Ann Widdecombe: If anyone can survive Boris can
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Speaking to the BBC, the former longstanding Tory MP said though it will be “very difficult” for Boris Johnson to steady the ship amid the chaos of dozens of Conservative resignations, “if anybody can do it, he can”. She said if he were to step down as PM, there would be “massive infighting” within the party and the country would be “effectively neglected” during a cost of living crisis and soaring inflation while they try to find a replacement.
Ms Widdecombe said: “I think it is going to be very difficult for him now but if anybody can do it, he can. He may be able to pull a rabbit out of the hat, I don’t know.
“What I do know is this: If he does go, the Conservative Party is going to put itself, and therefore the country, through weeks and possibly months of uncertainty while they sort out who is going to be the next leader.
“There is going to be massive infighting. There’s going to be a rehearsal of all the old arguments about things like Brexit.
“And frankly, I do not think that is going to do the Conservative Party any good for when the next general election comes along.
“So, I think they are now between a rock and a hard place. Boris has not got a grip and if he does not find a grip, it is not going to work keeping him.
“And if he goes, there is going to be so much disunity and dissent that the public will get thoroughly fed up and the country will be effectively neglected at a very important time. So, it looks to me like a lose lose.”
Ms Widdecombe, asked if Mr Johnson should resign, later added: “I think there are very important reasons for the Prime Minister not to be changed at this moment, not least what is going on in Ukraine.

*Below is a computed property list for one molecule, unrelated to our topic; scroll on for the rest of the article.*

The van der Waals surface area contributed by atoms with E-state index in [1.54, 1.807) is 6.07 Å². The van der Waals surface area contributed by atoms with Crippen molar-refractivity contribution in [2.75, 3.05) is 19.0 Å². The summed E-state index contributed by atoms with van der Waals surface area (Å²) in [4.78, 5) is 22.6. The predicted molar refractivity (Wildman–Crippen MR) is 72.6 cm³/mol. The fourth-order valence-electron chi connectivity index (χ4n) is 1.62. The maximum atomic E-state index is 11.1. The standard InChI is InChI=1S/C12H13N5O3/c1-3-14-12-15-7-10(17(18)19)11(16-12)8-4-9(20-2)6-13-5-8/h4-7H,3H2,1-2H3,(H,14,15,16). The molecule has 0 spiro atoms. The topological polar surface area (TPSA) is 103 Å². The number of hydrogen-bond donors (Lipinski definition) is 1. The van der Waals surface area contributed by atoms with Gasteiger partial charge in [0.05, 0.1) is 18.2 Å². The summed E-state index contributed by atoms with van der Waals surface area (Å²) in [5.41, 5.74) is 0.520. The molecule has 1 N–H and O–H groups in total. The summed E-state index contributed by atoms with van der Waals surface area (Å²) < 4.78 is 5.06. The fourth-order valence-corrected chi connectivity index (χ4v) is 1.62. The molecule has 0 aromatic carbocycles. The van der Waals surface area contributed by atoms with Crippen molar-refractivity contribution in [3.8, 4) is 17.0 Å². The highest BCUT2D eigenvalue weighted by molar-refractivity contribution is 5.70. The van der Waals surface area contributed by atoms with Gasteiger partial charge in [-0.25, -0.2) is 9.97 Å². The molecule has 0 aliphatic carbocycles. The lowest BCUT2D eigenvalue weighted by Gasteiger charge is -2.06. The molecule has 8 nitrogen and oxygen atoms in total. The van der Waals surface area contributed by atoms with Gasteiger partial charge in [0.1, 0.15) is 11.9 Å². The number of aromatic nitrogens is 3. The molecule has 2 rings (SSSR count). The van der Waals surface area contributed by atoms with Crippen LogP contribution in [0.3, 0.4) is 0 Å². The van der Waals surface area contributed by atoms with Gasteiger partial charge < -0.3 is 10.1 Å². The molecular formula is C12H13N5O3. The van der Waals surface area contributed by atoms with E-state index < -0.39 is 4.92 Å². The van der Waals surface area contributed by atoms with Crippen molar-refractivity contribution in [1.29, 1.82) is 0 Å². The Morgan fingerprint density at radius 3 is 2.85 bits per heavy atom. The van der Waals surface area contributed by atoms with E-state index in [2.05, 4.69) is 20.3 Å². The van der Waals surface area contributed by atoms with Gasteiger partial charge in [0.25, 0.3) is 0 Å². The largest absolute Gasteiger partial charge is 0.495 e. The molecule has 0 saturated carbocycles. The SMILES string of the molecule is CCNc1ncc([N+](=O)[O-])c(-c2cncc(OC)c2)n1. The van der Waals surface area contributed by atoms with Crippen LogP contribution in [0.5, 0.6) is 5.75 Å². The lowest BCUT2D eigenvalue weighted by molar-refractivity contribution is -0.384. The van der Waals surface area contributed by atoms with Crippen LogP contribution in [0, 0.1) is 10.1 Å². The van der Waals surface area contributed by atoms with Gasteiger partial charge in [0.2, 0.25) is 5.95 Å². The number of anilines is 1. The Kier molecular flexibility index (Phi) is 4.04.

“I can’t believe President Zelensky wants him to go. but , if he is to stay, he has got to get a grip.
“There should be someone in Downing Street saying to the Prime Minister, ‘Don’t make these statements about what you do and do not recall until we have sat down and been through it so you can be certain of what you are saying’.”
A dozen ministers resigned as Boris Johnson haemorrhaged support on Wednesday, leaving his position as Prime Minister in grave doubt.
The action by ministers came as reports suggested Cabinet minister Michael Gove had privately told Mr Johnson it was time for him to go.
Communities Secretary Mr Gove, who has not resigned, was reported by the Daily Mail to have told Mr Johnson that he should resign.
The mass resignation of ministers, along with a string of parliamentary aides, came after Rishi Sunak and Sajid Javid quit their Cabinet posts on Tuesday evening.
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At Prime Minister’s Questions, Mr Johnson said the “colossal mandate” he had been handed by voters in 2019 means he should keep going despite the “difficult circumstances” he faces.
But Mr Javid’s resignation statement in the House laid bare the scale of the problems facing the Prime Minister – and he challenged other Cabinet ministers to consider their positions.
The Prime Minister stayed in the Commons chamber as former health secretary Mr Javid set out the reasons for his resignation, saying Mr Johnson was not going to change and “enough is enough”.
Mr Javid said: “Treading the tightrope between loyalty and integrity has become impossible in recent months. I will never risk losing my integrity.”
He said “the problem starts at the top and I believe that is not going to change”.
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